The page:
There is more on this here.

Oligarchic Imperialism Is The New Dominant World Religion

Published by Anonymous (not verified) on Thu, 26/11/2020 - 2:39pm in

I was just watching a gaggle of blue-checkmarked narrative managers attack progressive commentators Katie Halper and Briahna Joy Gray on Twitter for platforming antiwar journalist Rania Khalek on the grounds that Khalek is an “Assadist”, which is imperialist for “someone who opposes western imperialism in Syria”.

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At no point do any of these narrative managers bother to address the actual things these women were discussing together or why anything Khalek was saying in their video conference was wrong. They do not feel the need to do such a thing, because they have this label, “Assadist”, which they can pin on one of the speakers and thereby reject one hundred percent of her work and one hundred percent of the people who give her a platform from which to speak. They feel no need to address the arguments, because they have a label which they all agree means they can completely un-person someone who opposes western regime change agendas in a specific region.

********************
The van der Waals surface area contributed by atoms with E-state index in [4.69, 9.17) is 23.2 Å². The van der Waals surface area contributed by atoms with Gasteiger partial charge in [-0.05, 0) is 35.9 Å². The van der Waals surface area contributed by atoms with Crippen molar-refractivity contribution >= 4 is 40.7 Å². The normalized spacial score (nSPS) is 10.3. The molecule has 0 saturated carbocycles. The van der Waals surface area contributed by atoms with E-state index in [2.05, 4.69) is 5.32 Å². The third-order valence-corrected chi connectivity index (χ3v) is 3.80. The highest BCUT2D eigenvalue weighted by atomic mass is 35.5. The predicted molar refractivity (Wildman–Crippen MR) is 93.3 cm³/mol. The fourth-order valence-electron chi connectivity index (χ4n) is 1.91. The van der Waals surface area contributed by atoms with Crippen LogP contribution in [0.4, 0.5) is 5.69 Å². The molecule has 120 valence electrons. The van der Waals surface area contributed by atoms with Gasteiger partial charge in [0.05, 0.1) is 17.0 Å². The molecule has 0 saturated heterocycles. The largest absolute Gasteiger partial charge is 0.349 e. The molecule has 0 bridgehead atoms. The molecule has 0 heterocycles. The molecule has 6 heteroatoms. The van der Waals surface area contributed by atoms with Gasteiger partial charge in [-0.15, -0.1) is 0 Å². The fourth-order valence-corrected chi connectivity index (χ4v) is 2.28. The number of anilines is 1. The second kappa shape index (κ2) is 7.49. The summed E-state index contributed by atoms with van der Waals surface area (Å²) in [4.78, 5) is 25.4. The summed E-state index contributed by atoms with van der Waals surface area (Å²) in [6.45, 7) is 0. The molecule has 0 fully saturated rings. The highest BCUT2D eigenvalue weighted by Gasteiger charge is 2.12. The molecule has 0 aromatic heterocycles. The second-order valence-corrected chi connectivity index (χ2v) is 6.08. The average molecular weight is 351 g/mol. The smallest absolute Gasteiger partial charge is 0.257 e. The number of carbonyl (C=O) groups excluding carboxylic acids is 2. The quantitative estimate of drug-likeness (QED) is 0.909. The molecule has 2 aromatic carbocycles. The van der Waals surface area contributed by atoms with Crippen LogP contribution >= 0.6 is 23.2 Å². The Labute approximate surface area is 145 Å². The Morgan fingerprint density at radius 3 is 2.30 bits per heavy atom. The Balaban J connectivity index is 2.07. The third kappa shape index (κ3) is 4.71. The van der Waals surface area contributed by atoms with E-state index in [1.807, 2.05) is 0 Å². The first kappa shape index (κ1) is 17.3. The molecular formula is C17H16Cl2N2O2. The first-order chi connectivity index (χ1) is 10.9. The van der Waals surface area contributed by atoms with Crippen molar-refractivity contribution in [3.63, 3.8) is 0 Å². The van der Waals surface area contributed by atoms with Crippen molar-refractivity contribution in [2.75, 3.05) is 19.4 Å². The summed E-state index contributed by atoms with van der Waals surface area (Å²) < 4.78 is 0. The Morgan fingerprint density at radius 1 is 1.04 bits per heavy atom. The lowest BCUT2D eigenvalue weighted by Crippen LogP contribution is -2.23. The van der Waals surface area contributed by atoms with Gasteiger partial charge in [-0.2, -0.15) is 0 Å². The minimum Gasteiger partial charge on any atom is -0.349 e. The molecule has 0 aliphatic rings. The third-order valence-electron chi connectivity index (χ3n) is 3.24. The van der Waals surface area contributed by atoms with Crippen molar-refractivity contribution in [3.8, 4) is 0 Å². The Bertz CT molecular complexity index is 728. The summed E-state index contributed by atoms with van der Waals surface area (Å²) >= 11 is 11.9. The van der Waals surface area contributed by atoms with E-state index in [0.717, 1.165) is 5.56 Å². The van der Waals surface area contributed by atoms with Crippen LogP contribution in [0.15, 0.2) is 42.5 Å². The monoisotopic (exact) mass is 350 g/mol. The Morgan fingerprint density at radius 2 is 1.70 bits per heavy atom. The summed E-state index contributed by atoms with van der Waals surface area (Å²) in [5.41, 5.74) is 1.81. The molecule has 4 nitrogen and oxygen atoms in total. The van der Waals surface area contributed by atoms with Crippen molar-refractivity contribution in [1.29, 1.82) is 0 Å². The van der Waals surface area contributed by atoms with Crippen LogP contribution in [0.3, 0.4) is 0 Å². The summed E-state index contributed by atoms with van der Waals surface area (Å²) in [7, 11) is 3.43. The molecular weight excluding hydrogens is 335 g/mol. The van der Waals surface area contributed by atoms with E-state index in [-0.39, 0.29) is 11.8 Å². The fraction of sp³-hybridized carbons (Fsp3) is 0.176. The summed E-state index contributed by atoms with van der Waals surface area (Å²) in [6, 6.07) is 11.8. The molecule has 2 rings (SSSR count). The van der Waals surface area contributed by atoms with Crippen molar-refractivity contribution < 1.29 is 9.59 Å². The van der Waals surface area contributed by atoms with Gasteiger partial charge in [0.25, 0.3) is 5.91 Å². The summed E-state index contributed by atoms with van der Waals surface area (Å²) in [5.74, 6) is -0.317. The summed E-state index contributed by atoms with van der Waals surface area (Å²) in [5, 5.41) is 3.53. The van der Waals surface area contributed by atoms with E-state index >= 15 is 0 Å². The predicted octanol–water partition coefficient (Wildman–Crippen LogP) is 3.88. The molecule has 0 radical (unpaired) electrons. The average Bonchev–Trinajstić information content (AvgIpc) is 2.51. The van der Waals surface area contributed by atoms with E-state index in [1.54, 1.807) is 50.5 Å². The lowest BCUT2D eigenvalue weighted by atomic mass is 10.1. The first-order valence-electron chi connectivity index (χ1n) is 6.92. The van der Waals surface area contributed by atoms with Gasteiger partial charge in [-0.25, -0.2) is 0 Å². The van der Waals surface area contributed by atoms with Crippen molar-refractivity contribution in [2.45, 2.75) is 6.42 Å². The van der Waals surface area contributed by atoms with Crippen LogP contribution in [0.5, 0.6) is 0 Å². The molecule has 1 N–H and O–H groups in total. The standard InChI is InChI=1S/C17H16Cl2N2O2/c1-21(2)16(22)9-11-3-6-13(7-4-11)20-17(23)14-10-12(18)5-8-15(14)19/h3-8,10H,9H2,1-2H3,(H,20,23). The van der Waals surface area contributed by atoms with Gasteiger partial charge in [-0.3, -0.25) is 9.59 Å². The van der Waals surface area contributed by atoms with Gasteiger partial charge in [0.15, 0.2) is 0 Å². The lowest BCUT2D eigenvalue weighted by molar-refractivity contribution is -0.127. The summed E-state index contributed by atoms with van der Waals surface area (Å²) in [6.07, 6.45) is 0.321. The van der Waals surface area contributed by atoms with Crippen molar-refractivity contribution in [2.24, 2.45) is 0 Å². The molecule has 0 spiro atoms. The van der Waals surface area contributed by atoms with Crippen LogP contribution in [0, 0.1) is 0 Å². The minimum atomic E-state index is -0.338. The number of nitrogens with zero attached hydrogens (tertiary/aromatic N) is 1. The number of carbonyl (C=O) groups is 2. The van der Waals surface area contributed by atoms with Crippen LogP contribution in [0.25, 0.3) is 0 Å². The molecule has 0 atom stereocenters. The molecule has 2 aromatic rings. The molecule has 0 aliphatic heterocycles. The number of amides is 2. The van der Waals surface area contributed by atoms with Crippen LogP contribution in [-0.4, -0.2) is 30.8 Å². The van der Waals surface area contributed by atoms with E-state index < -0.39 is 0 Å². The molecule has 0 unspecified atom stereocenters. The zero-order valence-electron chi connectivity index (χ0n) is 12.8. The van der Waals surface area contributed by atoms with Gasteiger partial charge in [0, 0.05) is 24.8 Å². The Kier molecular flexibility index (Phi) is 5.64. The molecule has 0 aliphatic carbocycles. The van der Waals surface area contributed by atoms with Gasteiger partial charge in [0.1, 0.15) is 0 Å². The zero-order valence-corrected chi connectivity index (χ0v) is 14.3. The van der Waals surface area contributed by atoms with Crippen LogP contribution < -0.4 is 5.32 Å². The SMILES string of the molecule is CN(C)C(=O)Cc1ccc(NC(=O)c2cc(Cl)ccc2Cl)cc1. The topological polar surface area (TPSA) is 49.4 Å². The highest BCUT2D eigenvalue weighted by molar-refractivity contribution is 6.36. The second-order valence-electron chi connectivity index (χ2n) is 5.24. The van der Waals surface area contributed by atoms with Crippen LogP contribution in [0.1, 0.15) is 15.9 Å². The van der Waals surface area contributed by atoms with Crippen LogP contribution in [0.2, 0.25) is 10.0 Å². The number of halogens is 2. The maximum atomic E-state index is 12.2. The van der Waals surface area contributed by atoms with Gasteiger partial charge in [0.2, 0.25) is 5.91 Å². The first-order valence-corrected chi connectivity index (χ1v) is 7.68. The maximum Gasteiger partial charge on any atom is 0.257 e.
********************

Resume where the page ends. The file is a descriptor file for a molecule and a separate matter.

There are many such labels that are used to exclude people from positions of influence and power for simply disagreeing with the official doctrine of status quo oligarchic imperialism in any way. “Assadist” is one of them; it allows someone to be completely marginalized from platforms of significant influence without anyone ever needing to admit that they’re simply depriving anyone of a platform who criticized the way the US power alliance used proxy armies and propaganda campaigns in a campaign to topple Damascus. “Kremlin asset” is another, as are “conspiracy theorist”, “tankie”, or “[insert imperialism-targeted leader] apologist”.

In reality, these labels are interchangeable with the word “heretic”. They mean “Someone who disagrees with the mainstream consensus religion of oligarchic imperialism”.